I'm not really entirely sure how to think about Serre's twisting sheaves $\mathscr{O}(i)$ - on any $\text{Proj}$ construction, really, but let's stick to something like $\mathbb{P}_2$ for now for simplicity. I know how to construct their sections and transitions functions on the usual open cover, and their global sections as homogenous polynomials, I have a hazy sense of the geometric intuition behind them via the Picard group structure and the very ample $\mathscr{O}(1)$-pullback condition, but I feel like I don't really understand them at all, to be honest. For example, $\mathscr{O}(1)$ is isomorphic as a line bundle hyperplane divisors (which I'm assuming means $\mathscr{O}(H)$ for some hyperplane $H$), according to Wikipedia, but is there any relationship between $\mathscr{O}(i)$ and other divisors? Does a divisor of degree $i$ have line bundle isomorphic to $\mathscr{O}(i)$?

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    $\begingroup$ What do you mean by divisor sheaves? $\mathscr{O}(i)$ is the collection of degree $i$ hypersurfaces from the point of view of divisors. $\endgroup$ – user149792 Jun 3 '15 at 11:07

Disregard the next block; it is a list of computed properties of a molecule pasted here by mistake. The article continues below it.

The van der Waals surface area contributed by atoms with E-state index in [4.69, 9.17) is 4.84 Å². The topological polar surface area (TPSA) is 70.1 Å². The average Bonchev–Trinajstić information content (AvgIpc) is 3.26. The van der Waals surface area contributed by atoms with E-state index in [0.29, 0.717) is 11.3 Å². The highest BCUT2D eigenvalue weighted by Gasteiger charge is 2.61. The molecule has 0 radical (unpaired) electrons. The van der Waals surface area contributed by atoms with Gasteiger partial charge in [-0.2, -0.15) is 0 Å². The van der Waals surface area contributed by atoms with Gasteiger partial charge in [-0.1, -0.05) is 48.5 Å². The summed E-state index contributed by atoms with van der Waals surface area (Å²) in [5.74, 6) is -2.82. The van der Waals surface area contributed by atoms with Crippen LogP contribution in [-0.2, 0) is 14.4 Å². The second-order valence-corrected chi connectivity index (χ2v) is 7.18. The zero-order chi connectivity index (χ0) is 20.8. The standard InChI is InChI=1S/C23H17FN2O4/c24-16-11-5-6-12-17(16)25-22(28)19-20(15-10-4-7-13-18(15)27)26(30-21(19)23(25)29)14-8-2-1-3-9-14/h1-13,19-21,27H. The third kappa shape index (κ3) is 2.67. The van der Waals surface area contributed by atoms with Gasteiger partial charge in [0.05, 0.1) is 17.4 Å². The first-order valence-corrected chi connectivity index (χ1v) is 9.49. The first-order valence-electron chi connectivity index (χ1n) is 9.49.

• $\begingroup$ This is true for projective space, since $\text{Pic}(\mathbb{P}_n)\cong\mathbb{Z}$, but it's not clear that it holds over a general $\text{Proj}$ construction. I guess you could identify the "$i$-times hyperplane divisor" canonically with $\mathscr{O}(i)$, but I'm unclear what the class represented by this would look like if $S$ were more general object - the prior assumption I think doesn't even hold for coordinate rings of projective varieties over an algebraically closed field in general, let alone on a more general graded ring, or a coherent sheaf of graded $\mathscr{O}_X$-algebras. $\endgroup$ – Peter Xu Jun 3 '15 at 14:42
  • $\begingroup$ For example, if we have an inclusion of varieties $\phi: C_1\to C_2$ and hence a quotient of graded coordinate rings $\phi^*:k_2\to k_1$, is $\mathscr{O}_{C_1}(i)$ the pullback of $\mathscr{O}_{C_2}(i)$ under $\phi$? This would solve the problem in the first case (for projective varieties over algebraically closed fields), and would imply that the class of every very ample divisor over an abstract algebraic variety could be seen as $\mathscr{O}(1)$ with the right coordinatization. What would this construction with the Veronese embedding look like? $\endgroup$ – Peter Xu Jun 3 '15 at 15:23

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